The Fault In Our Stars is the story of Hazel Grace Lancaster, an intelligent and witty teenager living with terminal cancer. Her parents encourage her to attend a cancer support group and it is there that she meets to love of her life Augustus Waters.
Hazel and Augustus embark on an ambitious journey to grant Hazel’s only wish, she wants to know how her favourite Imperial Affliction ends. After contacting the author and taking a life changing trip to Amsterdam, the two fall in love and enjoy every moment they have together.
I read the novel shortly before the film release, but knowing the contents of the story did not spoil the film adaptation for me it only enhanced the emotions I felt as I turned the pages of the heartbreaking novel. I often feel an aching disappointment when I watch film adaptations of novels I feel emotionally attached to but in this particular situation, the film amazed me with it’s similarities to the book. John Green stayed clear of the typical cancer clichés and approached the story in an original way, the film also achieved this.
The film is sombre in places but the balance is restored with lots of laugh out loud moments between the cute on screen couple. The chemistry was electric between Shailene Woodley and Ansel Elgort and many readers will agree with me when I say that they are the perfect Hazel and Gus.
The plot of the book and film isn’t anything exceptional but the story is character driven and the beautiful simplicity of young love pushes the story forward and keeps you on the edge of tears from beginning to end.
The Fault In Our Stars is a roller coaster of emotions and it explores the honest, funny and thrilling moments of being alive and in love.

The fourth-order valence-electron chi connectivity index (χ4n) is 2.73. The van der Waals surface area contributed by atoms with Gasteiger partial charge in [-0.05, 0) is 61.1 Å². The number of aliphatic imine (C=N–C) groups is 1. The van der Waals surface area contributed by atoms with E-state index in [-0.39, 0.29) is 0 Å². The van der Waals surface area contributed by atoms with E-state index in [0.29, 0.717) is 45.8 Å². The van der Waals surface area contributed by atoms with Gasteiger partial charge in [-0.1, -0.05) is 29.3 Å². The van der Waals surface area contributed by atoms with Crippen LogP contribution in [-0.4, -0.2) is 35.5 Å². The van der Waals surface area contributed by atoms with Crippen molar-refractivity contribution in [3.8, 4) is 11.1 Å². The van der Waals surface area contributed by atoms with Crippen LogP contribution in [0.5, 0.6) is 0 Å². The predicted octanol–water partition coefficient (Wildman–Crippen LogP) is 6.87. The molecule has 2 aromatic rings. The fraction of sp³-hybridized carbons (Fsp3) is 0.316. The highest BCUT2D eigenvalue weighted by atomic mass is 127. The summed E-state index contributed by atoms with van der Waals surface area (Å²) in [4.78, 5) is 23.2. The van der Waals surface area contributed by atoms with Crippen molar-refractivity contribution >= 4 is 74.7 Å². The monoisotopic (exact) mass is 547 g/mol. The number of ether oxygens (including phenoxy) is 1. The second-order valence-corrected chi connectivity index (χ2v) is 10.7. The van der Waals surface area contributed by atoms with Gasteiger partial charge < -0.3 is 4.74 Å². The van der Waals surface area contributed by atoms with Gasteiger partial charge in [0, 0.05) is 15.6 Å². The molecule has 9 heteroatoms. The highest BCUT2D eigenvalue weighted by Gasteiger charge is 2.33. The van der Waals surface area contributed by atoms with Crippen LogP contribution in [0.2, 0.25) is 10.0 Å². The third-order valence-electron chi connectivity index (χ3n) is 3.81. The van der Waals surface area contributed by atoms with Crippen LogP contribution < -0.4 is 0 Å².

Now Is Good is an inspiring film about a teenager fighting Leukemia, you will definitely be reaching for the tissues.
Based on the novel Before I Die by Jenny Downham, this film may be packed full of clichés, but I think I can make an exception for this film. I read the book over a year ago and no book has ever affected me in the same way since. A story that will make you feel enlightened with tears of joy and tears of sadness. The story follows Tessa (Dakota Fanning) a seventeen year old girl who makes up a bucket list of things to do before she dies. Refusing anymore treatment, Tessa decides to love every single moment of the life she has left. Making her way through her list she finds something that isn’t on the original list – love. The handsome next door neighbor Adam is exactly what Tessa needs to fill her last months with joyous moments. She realizes that the little things in life are more important, like talking to your brother, holding your father’s hand or simple lying next to the one you love.
I felt so connected to the characters in the book and expected to feel the same way with the film. However, I felt that the film lacked the same connection. This often happens when books are adapted into films. However, the moments in the book that made me cry translated perfectly to screen. Each character has their own way with dealing with Tessa’s illness. Her father is ‘cancer obsessed’, seeking an answer to try and take all of her pain away. Her mother is quite a selfish character, too wrapped up in her own life to care about her daughter. When Tessa needs her mother the most she pulls through but I still disliked her character.
What I loved about the main character Tessa is her attitude. She doesn’t let cancer change who she is. She is witty, confident and optimistic for the most part. Knowing what was coming didn’t affect the way I watched this film. Sometimes it isn’t the ending that needs to be a surprise, it’s the moments leading up to it. Even though this film was heartbreaking, I felt a sense of joy when it ended. The film is uplifting and makes you realize how short life really is. A true gem. I would definitely watch it again.
Rating – 5 Stars